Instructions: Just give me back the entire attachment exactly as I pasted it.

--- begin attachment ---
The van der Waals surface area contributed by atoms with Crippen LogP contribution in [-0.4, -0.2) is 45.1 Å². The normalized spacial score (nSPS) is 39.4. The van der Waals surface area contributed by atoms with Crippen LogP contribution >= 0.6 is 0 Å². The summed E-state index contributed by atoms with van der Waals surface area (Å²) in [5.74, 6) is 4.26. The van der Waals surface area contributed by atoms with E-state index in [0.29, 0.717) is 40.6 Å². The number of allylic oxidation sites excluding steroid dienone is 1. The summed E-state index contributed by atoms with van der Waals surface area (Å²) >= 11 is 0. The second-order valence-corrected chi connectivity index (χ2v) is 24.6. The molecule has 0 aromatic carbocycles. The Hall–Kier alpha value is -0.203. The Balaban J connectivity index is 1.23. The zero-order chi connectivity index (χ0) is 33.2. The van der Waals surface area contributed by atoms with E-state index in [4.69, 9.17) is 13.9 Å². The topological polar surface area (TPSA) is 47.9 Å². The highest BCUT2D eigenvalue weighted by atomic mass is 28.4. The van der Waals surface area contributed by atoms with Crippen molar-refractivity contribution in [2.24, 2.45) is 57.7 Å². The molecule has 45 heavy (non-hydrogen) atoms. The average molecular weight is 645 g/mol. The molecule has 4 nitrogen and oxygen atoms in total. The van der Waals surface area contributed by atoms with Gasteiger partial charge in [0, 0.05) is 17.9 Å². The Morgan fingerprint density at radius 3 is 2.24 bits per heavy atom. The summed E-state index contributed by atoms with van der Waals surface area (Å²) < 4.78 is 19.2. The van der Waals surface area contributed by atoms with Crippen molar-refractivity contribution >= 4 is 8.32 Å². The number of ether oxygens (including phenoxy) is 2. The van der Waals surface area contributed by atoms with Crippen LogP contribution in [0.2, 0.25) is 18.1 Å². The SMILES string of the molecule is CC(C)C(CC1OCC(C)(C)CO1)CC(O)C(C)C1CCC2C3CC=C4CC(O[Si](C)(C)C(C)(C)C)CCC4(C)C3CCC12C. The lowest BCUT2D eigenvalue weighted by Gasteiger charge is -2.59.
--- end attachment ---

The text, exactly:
The van der Waals surface area contributed by atoms with Crippen LogP contribution in [-0.4, -0.2) is 45.1 Å². The normalized spacial score (nSPS) is 39.4. The van der Waals surface area contributed by atoms with Crippen LogP contribution >= 0.6 is 0 Å². The summed E-state index contributed by atoms with van der Waals surface area (Å²) in [5.74, 6) is 4.26. The van der Waals surface area contributed by atoms with E-state index in [0.29, 0.717) is 40.6 Å². The number of allylic oxidation sites excluding steroid dienone is 1. The summed E-state index contributed by atoms with van der Waals surface area (Å²) >= 11 is 0. The second-order valence-corrected chi connectivity index (χ2v) is 24.6. The molecule has 0 aromatic carbocycles. The Hall–Kier alpha value is -0.203. The Balaban J connectivity index is 1.23. The zero-order chi connectivity index (χ0) is 33.2. The van der Waals surface area contributed by atoms with E-state index in [4.69, 9.17) is 13.9 Å². The topological polar surface area (TPSA) is 47.9 Å². The highest BCUT2D eigenvalue weighted by atomic mass is 28.4. The van der Waals surface area contributed by atoms with Crippen molar-refractivity contribution in [2.24, 2.45) is 57.7 Å². The molecule has 45 heavy (non-hydrogen) atoms. The average molecular weight is 645 g/mol. The molecule has 4 nitrogen and oxygen atoms in total. The van der Waals surface area contributed by atoms with Gasteiger partial charge in [0, 0.05) is 17.9 Å². The Morgan fingerprint density at radius 3 is 2.24 bits per heavy atom. The summed E-state index contributed by atoms with van der Waals surface area (Å²) < 4.78 is 19.2. The van der Waals surface area contributed by atoms with Crippen molar-refractivity contribution >= 4 is 8.32 Å². The number of ether oxygens (including phenoxy) is 2. The van der Waals surface area contributed by atoms with Crippen LogP contribution in [0.2, 0.25) is 18.1 Å². The SMILES string of the molecule is CC(C)C(CC1OCC(C)(C)CO1)CC(O)C(C)C1CCC2C3CC=C4CC(O[Si](C)(C)C(C)(C)C)CCC4(C)C3CCC12C. The lowest BCUT2D eigenvalue weighted by Gasteiger charge is -2.59.